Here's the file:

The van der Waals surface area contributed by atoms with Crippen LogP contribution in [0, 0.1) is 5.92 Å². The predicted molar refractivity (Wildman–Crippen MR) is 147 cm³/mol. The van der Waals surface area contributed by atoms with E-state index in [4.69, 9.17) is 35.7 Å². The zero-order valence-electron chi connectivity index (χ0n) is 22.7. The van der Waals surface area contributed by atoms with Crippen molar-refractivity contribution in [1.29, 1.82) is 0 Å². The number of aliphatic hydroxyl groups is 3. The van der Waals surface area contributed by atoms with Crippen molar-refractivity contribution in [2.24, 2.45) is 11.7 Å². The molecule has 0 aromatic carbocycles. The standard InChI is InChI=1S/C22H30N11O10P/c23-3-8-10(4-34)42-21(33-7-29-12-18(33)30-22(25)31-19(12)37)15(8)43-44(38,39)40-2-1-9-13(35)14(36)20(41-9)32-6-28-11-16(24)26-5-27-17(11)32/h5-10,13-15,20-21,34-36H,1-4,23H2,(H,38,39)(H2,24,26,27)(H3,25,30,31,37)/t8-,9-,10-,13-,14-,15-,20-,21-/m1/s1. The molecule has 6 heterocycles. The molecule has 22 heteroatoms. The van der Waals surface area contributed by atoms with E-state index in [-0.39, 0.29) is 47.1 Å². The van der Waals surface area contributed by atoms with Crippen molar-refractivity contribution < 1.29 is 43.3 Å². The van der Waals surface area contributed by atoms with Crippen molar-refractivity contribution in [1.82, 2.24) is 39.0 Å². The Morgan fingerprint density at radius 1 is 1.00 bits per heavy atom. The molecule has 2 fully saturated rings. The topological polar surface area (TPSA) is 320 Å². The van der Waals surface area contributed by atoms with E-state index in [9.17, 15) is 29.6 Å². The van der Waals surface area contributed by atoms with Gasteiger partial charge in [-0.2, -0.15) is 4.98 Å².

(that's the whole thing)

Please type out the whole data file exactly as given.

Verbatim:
The van der Waals surface area contributed by atoms with Crippen LogP contribution in [0, 0.1) is 5.92 Å². The predicted molar refractivity (Wildman–Crippen MR) is 147 cm³/mol. The van der Waals surface area contributed by atoms with E-state index in [4.69, 9.17) is 35.7 Å². The zero-order valence-electron chi connectivity index (χ0n) is 22.7. The van der Waals surface area contributed by atoms with Crippen molar-refractivity contribution in [1.29, 1.82) is 0 Å². The number of aliphatic hydroxyl groups is 3. The van der Waals surface area contributed by atoms with Crippen molar-refractivity contribution in [2.24, 2.45) is 11.7 Å². The molecule has 0 aromatic carbocycles. The standard InChI is InChI=1S/C22H30N11O10P/c23-3-8-10(4-34)42-21(33-7-29-12-18(33)30-22(25)31-19(12)37)15(8)43-44(38,39)40-2-1-9-13(35)14(36)20(41-9)32-6-28-11-16(24)26-5-27-17(11)32/h5-10,13-15,20-21,34-36H,1-4,23H2,(H,38,39)(H2,24,26,27)(H3,25,30,31,37)/t8-,9-,10-,13-,14-,15-,20-,21-/m1/s1. The molecule has 6 heterocycles. The molecule has 22 heteroatoms. The van der Waals surface area contributed by atoms with E-state index in [-0.39, 0.29) is 47.1 Å². The van der Waals surface area contributed by atoms with Crippen molar-refractivity contribution < 1.29 is 43.3 Å². The van der Waals surface area contributed by atoms with Crippen molar-refractivity contribution in [1.82, 2.24) is 39.0 Å². The Morgan fingerprint density at radius 1 is 1.00 bits per heavy atom. The molecule has 2 fully saturated rings. The topological polar surface area (TPSA) is 320 Å². The van der Waals surface area contributed by atoms with E-state index in [9.17, 15) is 29.6 Å². The van der Waals surface area contributed by atoms with Gasteiger partial charge in [-0.2, -0.15) is 4.98 Å².